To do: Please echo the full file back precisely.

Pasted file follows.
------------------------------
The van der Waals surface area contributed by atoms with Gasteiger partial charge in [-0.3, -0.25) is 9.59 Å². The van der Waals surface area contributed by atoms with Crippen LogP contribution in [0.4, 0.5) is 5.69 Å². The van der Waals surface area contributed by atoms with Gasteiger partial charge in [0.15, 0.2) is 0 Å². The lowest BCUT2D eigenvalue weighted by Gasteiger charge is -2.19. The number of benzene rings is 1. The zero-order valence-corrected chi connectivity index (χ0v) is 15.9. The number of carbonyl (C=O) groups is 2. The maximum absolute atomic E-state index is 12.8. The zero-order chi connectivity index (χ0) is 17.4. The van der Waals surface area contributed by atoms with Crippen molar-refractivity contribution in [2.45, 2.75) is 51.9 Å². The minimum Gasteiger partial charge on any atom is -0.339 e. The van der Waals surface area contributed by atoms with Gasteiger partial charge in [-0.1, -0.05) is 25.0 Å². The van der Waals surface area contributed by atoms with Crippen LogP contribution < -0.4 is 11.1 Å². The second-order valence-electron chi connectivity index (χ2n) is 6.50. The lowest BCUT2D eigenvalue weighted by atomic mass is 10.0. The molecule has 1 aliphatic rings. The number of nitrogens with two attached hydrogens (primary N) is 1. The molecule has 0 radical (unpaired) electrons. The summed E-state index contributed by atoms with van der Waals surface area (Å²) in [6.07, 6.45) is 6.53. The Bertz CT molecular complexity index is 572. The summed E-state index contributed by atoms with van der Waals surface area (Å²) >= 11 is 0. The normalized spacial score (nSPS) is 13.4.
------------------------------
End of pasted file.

The van der Waals surface area contributed by atoms with Gasteiger partial charge in [-0.3, -0.25) is 9.59 Å². The van der Waals surface area contributed by atoms with Crippen LogP contribution in [0.4, 0.5) is 5.69 Å². The van der Waals surface area contributed by atoms with Gasteiger partial charge in [0.15, 0.2) is 0 Å². The lowest BCUT2D eigenvalue weighted by Gasteiger charge is -2.19. The number of benzene rings is 1. The zero-order valence-corrected chi connectivity index (χ0v) is 15.9. The number of carbonyl (C=O) groups is 2. The maximum absolute atomic E-state index is 12.8. The zero-order chi connectivity index (χ0) is 17.4. The van der Waals surface area contributed by atoms with Crippen molar-refractivity contribution in [2.45, 2.75) is 51.9 Å². The minimum Gasteiger partial charge on any atom is -0.339 e. The van der Waals surface area contributed by atoms with Gasteiger partial charge in [-0.1, -0.05) is 25.0 Å². The van der Waals surface area contributed by atoms with Crippen LogP contribution < -0.4 is 11.1 Å². The second-order valence-electron chi connectivity index (χ2n) is 6.50. The lowest BCUT2D eigenvalue weighted by atomic mass is 10.0. The molecule has 1 aliphatic rings. The number of nitrogens with two attached hydrogens (primary N) is 1. The molecule has 0 radical (unpaired) electrons. The summed E-state index contributed by atoms with van der Waals surface area (Å²) in [6.07, 6.45) is 6.53. The Bertz CT molecular complexity index is 572. The summed E-state index contributed by atoms with van der Waals surface area (Å²) >= 11 is 0. The normalized spacial score (nSPS) is 13.4.